ELKINS -- Although he says the situation is not yet serious, Tom Pritt believes the Randolph County Emergency Medical Squad could run out of money within the next six months.
"We're definitely not desperate yet, but we wanted to go ahead and work on it now before it gets that way," said Tom Pritt, president of the EMS authority. "We want to be proactive about this. We can project where we're going to be and we want to take steps and do things now to be sure things don't get to be desperate.
"We'd rather deal with it now, while we have the time to think about things and make plans, rather than wait until it's too late," he said.
Pritt told Randolph County commissioners at a meeting in July that the authority is spending money from the equipment fund to make ends meet. The major reason for the financial shortfall is a recent decision by the state's Division of Labor, Wage and Hour Section concerning unpaid overtime that cost the authority about $200,000 in reserve cash.
"To avoid future overtime, we've hired more people," Pritt said. "We've found it's cheaper to hire more people than to pay the overtime."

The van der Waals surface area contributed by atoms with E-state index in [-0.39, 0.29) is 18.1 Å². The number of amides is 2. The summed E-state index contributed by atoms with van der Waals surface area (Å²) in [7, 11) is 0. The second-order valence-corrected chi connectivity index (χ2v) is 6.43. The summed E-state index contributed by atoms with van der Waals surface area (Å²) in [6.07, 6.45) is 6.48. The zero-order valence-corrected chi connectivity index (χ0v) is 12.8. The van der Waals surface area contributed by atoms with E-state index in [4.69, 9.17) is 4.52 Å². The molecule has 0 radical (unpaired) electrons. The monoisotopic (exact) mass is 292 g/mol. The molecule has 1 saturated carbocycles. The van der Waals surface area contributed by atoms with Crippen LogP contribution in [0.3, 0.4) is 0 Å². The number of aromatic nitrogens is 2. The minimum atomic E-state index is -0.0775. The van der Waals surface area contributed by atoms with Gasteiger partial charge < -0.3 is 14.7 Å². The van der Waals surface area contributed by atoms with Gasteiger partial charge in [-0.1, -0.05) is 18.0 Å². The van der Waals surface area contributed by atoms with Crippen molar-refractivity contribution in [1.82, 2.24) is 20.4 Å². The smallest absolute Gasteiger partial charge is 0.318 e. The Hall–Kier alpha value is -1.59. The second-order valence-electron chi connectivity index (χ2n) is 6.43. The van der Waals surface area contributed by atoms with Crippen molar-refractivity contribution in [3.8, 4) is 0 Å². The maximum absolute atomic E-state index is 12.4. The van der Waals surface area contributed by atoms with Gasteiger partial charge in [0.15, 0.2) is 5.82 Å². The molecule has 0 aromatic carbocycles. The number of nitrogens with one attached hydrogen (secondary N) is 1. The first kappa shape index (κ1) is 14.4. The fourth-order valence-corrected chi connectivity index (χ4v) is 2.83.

Coupled with the overtime hit, the authority also has been saddled with increasing gasoline prices, rising training costs and high maintenance bills. Pritt said authority officials are considering a price increase to bring the Randolph County service in line with nearby ambulance services, and have also asked to be a permanent budget item for the commission.
"Elkins (Davis Memorial Hospital) is a regional hospital anymore. We get people from Randolph, Tucker, Pocahontas and other counties," he said. "If these people need to go to Morgantown, it's not the ambulatory services from those counties that do the transport runs, it's us. We've made as many as seven trips in a single day and those miles really pile up."
Pritt said there was no danger of the EMS shutting down, even if the financial situation remains the same or worsens
"Right now, we're just identifying the problem and working on fixing things," he said. "We're going to be keeping the County Commission apprised of what's going on, and even though nothing's actually been said, I get the feeling they will take care of it."
Pritt noted that commissioners provide about $10,000 every year to each of the 10 fire departments in Randolph County, while the county's only EMS got a total of $20,000 this year. Aside from the main Elkins station, the Randolph County EMS also has satellites in Mill Creek and Harmon.
Regional writer James Fisher can be reached at 626-1446.